Set Up Local DNS Resolver on Ubuntu 20.04 with BIND9

This tutorial will be showing you how to set up a local DNS resolver on Ubuntu 20.04, with the widely-used BIND9 DNS software. A DNS resolver is known by many names, some of which are listed below. They all refer to the same thing.

  • full resolver (in contrast to stub resolver)
  • DNS recursor
  • recursive DNS server
  • recursive resolver

Also be aware that A DNS server can also called a name server. Examples of DNS resolver are (Google public DNS server) and (Cloudflare public DNS server). The OS on your computer also has a resolver, although it’s called stub resolver due to its limited capability. A stub resolver is a small DNS client on the end-user’s computer that receives DNS requests from applications such as Firefox and forward requests to a recursive resolver. Almost every resolver can cache DNS response to improve performance, so they are also called caching DNS server.

Why Run Your Own Local DNS Resolver

Normally, your computer or router uses your ISP’s DNS resolver to query DNS names. Running your own local DNS resolver can speed up DNS lookups, because

  1. The local DNS resolver only listens to your DNS requests and does not answer other people’s DNS requests, so you have a much higher chance of getting DNS answers directly from the cache on the resolver.
  2. The network latency between your computer and DNS resolver is eliminated (almost zero), so DNS queries can be sent to root DNS servers more quickly.

If you run a mail server and use DNS blacklists (DNSBL) to block spam, then should run your own DNS resolver, because some DNS blacklists such as URIBL refuse requests from public DNS resolvers. If you run your own VPN server on a VPS (Virtual Private Server), it’s also a good practice to install a DNS resolver on the same VPS.

You may also want to run your own DNS resolver if you don’t like your Internet browsing history being stored on a third-party server.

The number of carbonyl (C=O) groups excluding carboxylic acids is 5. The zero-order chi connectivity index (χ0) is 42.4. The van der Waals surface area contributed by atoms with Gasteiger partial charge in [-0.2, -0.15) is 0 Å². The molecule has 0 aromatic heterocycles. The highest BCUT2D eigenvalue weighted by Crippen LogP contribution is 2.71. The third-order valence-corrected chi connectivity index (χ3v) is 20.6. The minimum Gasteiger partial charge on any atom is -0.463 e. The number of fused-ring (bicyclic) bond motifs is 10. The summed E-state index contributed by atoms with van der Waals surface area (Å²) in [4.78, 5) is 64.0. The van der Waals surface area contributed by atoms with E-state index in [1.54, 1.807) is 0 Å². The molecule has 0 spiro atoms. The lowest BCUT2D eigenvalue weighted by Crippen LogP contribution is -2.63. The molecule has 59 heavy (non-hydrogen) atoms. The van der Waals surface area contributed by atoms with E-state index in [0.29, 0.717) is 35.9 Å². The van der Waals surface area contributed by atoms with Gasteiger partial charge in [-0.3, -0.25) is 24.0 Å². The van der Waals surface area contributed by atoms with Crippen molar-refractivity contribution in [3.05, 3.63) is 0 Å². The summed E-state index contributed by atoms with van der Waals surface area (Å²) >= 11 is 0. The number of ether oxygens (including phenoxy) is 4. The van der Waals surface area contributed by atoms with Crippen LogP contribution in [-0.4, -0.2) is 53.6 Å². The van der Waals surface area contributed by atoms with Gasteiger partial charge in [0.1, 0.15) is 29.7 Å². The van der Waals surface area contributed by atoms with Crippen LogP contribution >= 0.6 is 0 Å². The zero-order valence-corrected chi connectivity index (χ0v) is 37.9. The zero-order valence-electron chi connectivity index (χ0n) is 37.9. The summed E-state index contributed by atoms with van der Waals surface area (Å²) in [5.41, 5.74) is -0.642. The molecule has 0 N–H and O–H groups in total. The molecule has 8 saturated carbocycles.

If you own a website and want your own DNS server to handle name resolution for your domain name instead of using your domain registrar’s DNS server, then you will need to set up an authoritative DNS server, which is different from a DNS resolver. BIND can act as an authoritative DNS server and a DNS resolver at the same time, but it’s a good practice to separate the two roles on different boxes. This tutorial shows how to set up a local DNS resolver and because it will be used on local host/local network, no encryption (DNS over TLS or DNS over HTTPS) is needed. Setting up a DoT or DoH server will be discussed in a future article.

Set Up Local DNS Resolver on Ubuntu 20.04 with BIND9

BIND (Berkeley Internet Name Domain) is an open-source DNS server software widely used on Unix/Linux due to it’s stability and high quality. It’s originally developed by UC Berkeley, and later in 1994 its development was moved to Internet Systems Consortium, Inc (ISC).

Run the following command to install BIND 9 on Ubuntu 20.04, from default repository. BIND 9 is the current version and BIND 10 is a dead project.

sudo apt update
sudo apt install bind9 bind9utils bind9-doc bind9-host

Check version.

named -v

Sample output:

BIND 9.16.1-Ubuntu (Stable Release) <id:d497c32>

To check the version number and build options, run

named -V


By default, BIND automatically starts after installation.You check its status with:

systemctl status named

If it’s not running, then start it with:

sudo systemctl start named

And enable auto start at boot time:

sudo systemctl enable named

The BIND server will run as the bind user, which is created during installation, and listens on TCP and UDP port 53, as can be seen by running the following command:

sudo netstat -lnptu | grep named

ubuntu 20.04 bind9 setup

Usually DNS queries are sent to the UDP port 53. The TCP port 53 is for responses sizes larger than 512 bytes.

The BIND daemon is called named. (A daemon is a piece of software that runs in the background.) The named binary is installed by the bind9 package and there’s another important binary: rndc, the remote name daemon controller, which is installed by the bind9utils package. The rndc binary is used to reload/stop and control other aspects of the BIND daemon. Communication is done over TCP port 953.